As I Lay Dying

As I Lay Dying

In As I Lay Dying, William Faulkner slowly reveals the numerous characters of the book through portraying them in their own chapters. While the character is being revealed, they have control over how they are viewed. They inform the audience of what they want them to know and how they should feel about it. One character who exhibited this power was Addie Bundren. Through telling us selected events in her life, we only discovered the aspects of her personality that she wanted to reveal. The parts that she did reveal helped the reader to learn more of why she acted the way she did. In Addie’s only chapter in As I Lay Dying, her first-person narration revealed her true character and addressed the issue of abuse and its ramifications on her relationships with men.  
Throughout Addie’s chapter, the readers learn how her relationship was with her father. Though their relationship seemed strong, problems were present throughout that could cause it to falter at any point. Addie seemed to admire her father, repeatedly quoting the lessons he engrained in her. “I could just remember how my father used to say that the reason for living was to get ready to stay dead a long time” (Faulkner 169). Even though she resented this advice multiple times, it shows up continuously that she took it to heart and believed in it. It is how she viewed her entire life, and how she approached her relationships with men. She was suffering through her life with her husband and her children so she could lie peacefully for the rest of her time.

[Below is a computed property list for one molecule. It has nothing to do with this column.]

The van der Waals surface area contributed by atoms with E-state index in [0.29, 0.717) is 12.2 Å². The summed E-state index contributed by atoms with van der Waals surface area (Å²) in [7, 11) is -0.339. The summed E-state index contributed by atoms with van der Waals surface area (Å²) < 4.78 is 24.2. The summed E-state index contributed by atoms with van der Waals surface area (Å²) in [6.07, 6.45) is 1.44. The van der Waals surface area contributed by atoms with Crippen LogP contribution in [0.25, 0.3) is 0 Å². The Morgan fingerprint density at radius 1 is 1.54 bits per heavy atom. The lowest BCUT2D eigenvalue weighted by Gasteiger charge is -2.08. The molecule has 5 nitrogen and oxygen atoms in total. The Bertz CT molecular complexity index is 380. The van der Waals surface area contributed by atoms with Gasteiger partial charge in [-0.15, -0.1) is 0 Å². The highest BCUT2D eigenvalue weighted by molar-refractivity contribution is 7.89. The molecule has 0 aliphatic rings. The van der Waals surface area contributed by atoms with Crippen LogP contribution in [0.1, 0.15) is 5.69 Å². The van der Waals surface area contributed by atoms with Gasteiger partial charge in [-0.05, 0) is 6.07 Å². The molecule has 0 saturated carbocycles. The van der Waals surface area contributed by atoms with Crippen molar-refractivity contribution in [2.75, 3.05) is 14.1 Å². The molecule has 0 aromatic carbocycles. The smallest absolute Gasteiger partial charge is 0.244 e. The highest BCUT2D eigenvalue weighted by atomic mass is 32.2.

Her relationship with her father was dominated by its faults. Even though Addie doesn’t specifically state the underlying problem, it is present with her views on other events in her life. For example, Addie revealed she was a schoolteacher before marrying her husband Anse Bundren. While teaching, Addie would most enjoy when the children would misbehave. “I would look forward to the times when they faulted, so I could whip them. When the switch fell I...

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